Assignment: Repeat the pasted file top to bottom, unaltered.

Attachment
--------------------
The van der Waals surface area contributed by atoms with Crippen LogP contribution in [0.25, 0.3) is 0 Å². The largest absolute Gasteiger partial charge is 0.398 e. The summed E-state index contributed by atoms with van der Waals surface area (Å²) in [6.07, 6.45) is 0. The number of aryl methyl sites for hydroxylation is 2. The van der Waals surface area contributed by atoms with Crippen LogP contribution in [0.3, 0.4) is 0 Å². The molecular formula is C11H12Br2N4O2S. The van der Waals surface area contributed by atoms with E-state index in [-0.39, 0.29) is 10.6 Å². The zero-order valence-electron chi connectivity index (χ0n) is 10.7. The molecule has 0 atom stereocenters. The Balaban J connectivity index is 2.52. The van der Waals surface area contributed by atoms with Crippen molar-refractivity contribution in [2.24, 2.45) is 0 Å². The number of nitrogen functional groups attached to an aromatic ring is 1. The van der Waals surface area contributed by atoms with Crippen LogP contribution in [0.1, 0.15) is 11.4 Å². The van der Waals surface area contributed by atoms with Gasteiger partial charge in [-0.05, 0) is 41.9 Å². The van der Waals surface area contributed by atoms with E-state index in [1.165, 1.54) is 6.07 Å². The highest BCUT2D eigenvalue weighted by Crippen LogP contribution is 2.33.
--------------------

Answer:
The van der Waals surface area contributed by atoms with Crippen LogP contribution in [0.25, 0.3) is 0 Å². The largest absolute Gasteiger partial charge is 0.398 e. The summed E-state index contributed by atoms with van der Waals surface area (Å²) in [6.07, 6.45) is 0. The number of aryl methyl sites for hydroxylation is 2. The van der Waals surface area contributed by atoms with Crippen LogP contribution in [0.3, 0.4) is 0 Å². The molecular formula is C11H12Br2N4O2S. The van der Waals surface area contributed by atoms with E-state index in [-0.39, 0.29) is 10.6 Å². The zero-order valence-electron chi connectivity index (χ0n) is 10.7. The molecule has 0 atom stereocenters. The Balaban J connectivity index is 2.52. The van der Waals surface area contributed by atoms with Crippen molar-refractivity contribution in [2.24, 2.45) is 0 Å². The number of nitrogen functional groups attached to an aromatic ring is 1. The van der Waals surface area contributed by atoms with Crippen LogP contribution in [0.1, 0.15) is 11.4 Å². The van der Waals surface area contributed by atoms with Gasteiger partial charge in [-0.05, 0) is 41.9 Å². The van der Waals surface area contributed by atoms with E-state index in [1.165, 1.54) is 6.07 Å². The highest BCUT2D eigenvalue weighted by Crippen LogP contribution is 2.33.